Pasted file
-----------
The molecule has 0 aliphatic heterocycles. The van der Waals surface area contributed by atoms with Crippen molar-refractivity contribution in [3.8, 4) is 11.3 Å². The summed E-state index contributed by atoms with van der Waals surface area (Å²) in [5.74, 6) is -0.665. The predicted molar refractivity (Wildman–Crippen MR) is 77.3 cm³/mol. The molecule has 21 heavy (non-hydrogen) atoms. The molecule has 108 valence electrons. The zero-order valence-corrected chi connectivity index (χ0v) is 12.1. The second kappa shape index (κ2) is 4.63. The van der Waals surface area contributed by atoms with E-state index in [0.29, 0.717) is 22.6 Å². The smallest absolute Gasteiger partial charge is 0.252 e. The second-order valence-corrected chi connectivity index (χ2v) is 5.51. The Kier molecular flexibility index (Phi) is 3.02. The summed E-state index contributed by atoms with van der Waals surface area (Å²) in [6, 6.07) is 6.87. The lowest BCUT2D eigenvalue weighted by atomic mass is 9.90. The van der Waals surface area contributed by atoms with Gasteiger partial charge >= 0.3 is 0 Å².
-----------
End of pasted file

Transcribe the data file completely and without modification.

The molecule has 0 aliphatic heterocycles. The van der Waals surface area contributed by atoms with Crippen molar-refractivity contribution in [3.8, 4) is 11.3 Å². The summed E-state index contributed by atoms with van der Waals surface area (Å²) in [5.74, 6) is -0.665. The predicted molar refractivity (Wildman–Crippen MR) is 77.3 cm³/mol. The molecule has 21 heavy (non-hydrogen) atoms. The molecule has 108 valence electrons. The zero-order valence-corrected chi connectivity index (χ0v) is 12.1. The second kappa shape index (κ2) is 4.63. The van der Waals surface area contributed by atoms with E-state index in [0.29, 0.717) is 22.6 Å². The smallest absolute Gasteiger partial charge is 0.252 e. The second-order valence-corrected chi connectivity index (χ2v) is 5.51. The Kier molecular flexibility index (Phi) is 3.02. The summed E-state index contributed by atoms with van der Waals surface area (Å²) in [6, 6.07) is 6.87. The lowest BCUT2D eigenvalue weighted by atomic mass is 9.90. The van der Waals surface area contributed by atoms with Gasteiger partial charge >= 0.3 is 0 Å².